Mobile application security audit, penetraton testing

White Box vs. Black Box Penetration Testing

When it comes to hacking, there are many technical aspects that can be difficult to grasp without an extensive background in the field. One of the most common sources of confusion is the comparison between black box penetration testing and white box penetration testing.

White Box Penetration Testing

White box penetration testing can also be called glass box penetration testing or clear box penetration testing. In any case, it's an approach to penetration testing that relies on the knowledge of the target system's internal configuration. It uses this information for the test cases.

For applications, the source code of the application will usually be provided for white box penetration testing. Design information and even interviews with the developers may also be included. For infrastructure penetration tests using the white box method, the test cases will use infrastructure details and network maps.

Regardless of the test case, the goal of a white box penetration test is to get as much info as can be had. The penetration tester is trying to collect as much feedback as they can so that they can gain further insight and, ultimately, understand the system so that they can further elaborate their penetration tests.

Black Box Penetration Testing

A black box penetration test does not require any up-front information to be given to the penetration tester. Instead, the penetration tester will approach the test case like a real hacker would. This means they have little to no background information about the system and they don't have internal maps or other information either.

This allows testing to get started with very little prep work, and it allows the penetration tester to identify weak spots based on what a real-world hacker is most likely to target. However, that can leave some spots of the infrastructure untested.

Making a Decision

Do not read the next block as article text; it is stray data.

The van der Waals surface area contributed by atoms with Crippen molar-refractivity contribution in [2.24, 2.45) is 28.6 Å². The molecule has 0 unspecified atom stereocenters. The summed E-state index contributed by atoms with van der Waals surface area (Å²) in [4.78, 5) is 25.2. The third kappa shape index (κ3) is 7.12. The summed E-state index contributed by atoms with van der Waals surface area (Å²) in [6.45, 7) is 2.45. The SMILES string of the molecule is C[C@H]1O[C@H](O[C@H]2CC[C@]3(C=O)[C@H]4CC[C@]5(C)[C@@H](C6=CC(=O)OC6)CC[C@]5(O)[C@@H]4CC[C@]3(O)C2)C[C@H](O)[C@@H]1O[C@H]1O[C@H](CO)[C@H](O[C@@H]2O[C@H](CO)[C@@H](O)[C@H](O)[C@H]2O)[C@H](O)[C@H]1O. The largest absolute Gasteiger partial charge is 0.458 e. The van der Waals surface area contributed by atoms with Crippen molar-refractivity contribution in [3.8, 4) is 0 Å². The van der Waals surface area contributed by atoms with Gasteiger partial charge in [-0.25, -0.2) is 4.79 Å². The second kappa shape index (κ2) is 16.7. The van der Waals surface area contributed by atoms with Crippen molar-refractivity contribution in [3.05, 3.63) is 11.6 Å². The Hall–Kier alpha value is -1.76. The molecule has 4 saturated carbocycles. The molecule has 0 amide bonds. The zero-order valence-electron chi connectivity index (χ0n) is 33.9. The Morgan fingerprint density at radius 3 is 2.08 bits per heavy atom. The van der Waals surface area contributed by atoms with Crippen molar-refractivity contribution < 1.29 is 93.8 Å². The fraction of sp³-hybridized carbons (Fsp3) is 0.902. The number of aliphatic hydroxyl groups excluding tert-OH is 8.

Each method has its own set of advantages and drawbacks.

For white box tests, the advantages include:

  • White box penetration tests are deep and thorough
  • These tests maximize the use of time spent testing
  • The testing area tests even areas that black box testing can't reach, like the quality of the code

For black box tests, the advantages include:

  • A black box test is a more realistic attack because it takes the stance of a non-informed potential attacker.
  • It simulates a very realistic scenario, helping a business be on their highest guard.

The biggest disadvantage to a black box penetration test, of course, is that some scenarios can't maximize testing time. Some areas of the infrastructure may also remain unreached and, therefore, untested in a black box scenario. But, the testing of a black box penetration will focus on the areas hackers are most realistically likely to target.

Keeping all of this in mind, there is no right or wrong decision when it comes to choosing a type of penetration testing. It really depends on the scenarios you are looking to test and what you feel will make the most of your resources.

About the Author

Pavel Enderle

Sales Executive at TeskaLabs




You Might Be Interested in Reading These Articles

You Can Build Apps for the Apple TV, But Do You Know How to Do It Securely?

Apple will want to dominate the market for TV apps. To achieve this objective, it’s understandable that Apple makes it easy for app developers to create apps and games for the Apple TV platform using tvOS and profit from them just as they have already done so for the iPhone and iPad devices. Developers can leverage similar frameworks and technologies since tvOS is just a modified version of the iOS. They can even retrofit the apps that were previously developed for iOS to support the Apple TV’s tvOS.

Continue reading ...

mobile security

Published on June 29, 2016

9 Usefull basics to deal with the cybersecurity

When it comes to dealing with the modern business, cyber security is more than an afterthought. Poor security standards will cost you more than just business, too; it could cost your reputation, or even your ability to trade.

Continue reading ...

security

Published on March 10, 2019

Android Nougat: Google OS' Tightest Security Yet

Officially released a month ago, the latest Google mobile OS version has made a few major adjustments, particularly in its security features. The search giant has improved the security in the Android Nougat (or also known as Android N) from strengthening the Android itself to some tools that helps developers to keep things as it is while users install apps.

Continue reading ...

security android

Published on November 15, 2016